Friday, January 16, 2015


I have a problem with concentration, admittedly from the ADD that plagued my college years, caused  many a misstep after, and was unfortunately passed on to some of my children.  ADD has also affected my ability to write as much as I'd like, or for as long.  Dedicating yourself to writing for long stretches of time, pounding out a measured cadence of words that paces itself with your racing mind takes concentration and to an ADD sufferer, that is difficult.

Nevertheless there is a zone I fall into when constructing the story in my head.  At first I am very conscious of the physicality of the effort, ; the movement of fingers on the keyboard or pushing a pen across the paper.  I am conscious of my surroundings, particularly the movement of daily life around me.  After a time, different for every writer, I become detached - a thing of air that dances with the muse.  The words flow effortlessly as I surrender conscious control of my fingers.  As if awakening, the relationships among my created characters begin to grow as I struggle to maintain multiple, possibly alternative plot lines.  At the same time as this intensive creation occurs I feel a joy that is indescribable for those who do not write. I can  maintain this fugue state until something - anything - intrudes, the bubble of illusion vanishes, and the real world rushes in with all of its confusion.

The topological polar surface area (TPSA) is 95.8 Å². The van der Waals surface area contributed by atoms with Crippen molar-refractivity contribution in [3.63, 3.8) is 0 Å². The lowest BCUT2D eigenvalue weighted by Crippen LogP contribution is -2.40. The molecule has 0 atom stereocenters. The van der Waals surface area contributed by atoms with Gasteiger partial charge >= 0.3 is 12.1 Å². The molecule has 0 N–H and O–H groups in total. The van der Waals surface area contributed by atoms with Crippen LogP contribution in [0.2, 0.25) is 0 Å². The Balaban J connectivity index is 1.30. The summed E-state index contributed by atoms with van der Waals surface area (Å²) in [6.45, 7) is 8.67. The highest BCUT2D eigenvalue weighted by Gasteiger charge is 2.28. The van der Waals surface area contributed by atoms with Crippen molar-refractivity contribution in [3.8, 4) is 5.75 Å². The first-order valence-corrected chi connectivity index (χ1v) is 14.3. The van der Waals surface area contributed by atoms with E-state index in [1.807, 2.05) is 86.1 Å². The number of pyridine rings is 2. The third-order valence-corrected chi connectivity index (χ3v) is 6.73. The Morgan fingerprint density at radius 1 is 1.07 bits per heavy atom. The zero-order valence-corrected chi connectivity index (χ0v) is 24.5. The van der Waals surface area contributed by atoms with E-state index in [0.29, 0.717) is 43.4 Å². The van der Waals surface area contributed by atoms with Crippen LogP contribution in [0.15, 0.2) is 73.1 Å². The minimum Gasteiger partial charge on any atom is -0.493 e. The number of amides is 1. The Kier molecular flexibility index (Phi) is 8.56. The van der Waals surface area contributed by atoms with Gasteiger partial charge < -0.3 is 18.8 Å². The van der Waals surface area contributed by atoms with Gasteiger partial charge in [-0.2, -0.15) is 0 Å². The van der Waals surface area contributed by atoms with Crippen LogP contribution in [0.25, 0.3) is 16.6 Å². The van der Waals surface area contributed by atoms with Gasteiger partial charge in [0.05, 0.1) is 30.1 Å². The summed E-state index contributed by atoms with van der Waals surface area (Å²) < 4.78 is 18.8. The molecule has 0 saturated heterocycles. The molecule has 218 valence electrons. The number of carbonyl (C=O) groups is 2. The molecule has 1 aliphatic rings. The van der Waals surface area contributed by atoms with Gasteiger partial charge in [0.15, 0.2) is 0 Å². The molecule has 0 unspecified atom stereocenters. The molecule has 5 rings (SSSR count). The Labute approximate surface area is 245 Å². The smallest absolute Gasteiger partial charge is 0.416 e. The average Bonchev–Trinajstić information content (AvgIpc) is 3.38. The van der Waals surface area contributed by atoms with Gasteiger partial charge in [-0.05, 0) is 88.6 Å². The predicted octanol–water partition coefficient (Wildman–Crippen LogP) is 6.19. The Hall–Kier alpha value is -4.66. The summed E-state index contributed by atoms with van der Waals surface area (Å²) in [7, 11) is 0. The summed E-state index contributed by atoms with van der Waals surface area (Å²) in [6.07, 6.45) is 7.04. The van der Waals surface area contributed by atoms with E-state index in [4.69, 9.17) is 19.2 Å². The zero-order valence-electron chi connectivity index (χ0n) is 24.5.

The level of distraction needed to wrest me from the sublime state of creative passion is minimal, which is why I do not write in coffee shops, bars, restaurants, or anywhere something else is going on.  No, I sit alone in an otherwise dark room to minimize interruptions.  The possible intrusions are endless - hydraulic pressure forces me from the chair to the bathroom, the need for food (i.e. coffee) manifests itself, the damned cats insist on attention, or a unwelcome phone call, email, tweet, or FB chime assaults my ears.  Most miserably, it is a loved one who wants "just" a moment's attention.

After the interruption my creative reverie cannot be easily regained.  The skien of my earlier thoughts lie tangled and must be reassembled.  This restart process takes less time to achieve than before, but still I have to struggle to find that state once  more.  Worse is the sinking feeling that I might have lost a bit of detail, some idea that I had wanted to follow and whose trail is now lost forever.  Sometimes I can never get back, never reenter the fugue state, and never achieve that brilliant insight that was lurking in the shadows at the edge of realization.

I wish there was a solution.  Aside from getting rid of cats, phones, computers (bad idea), or my wife, is there some sacred place where I could create without being interrupted?


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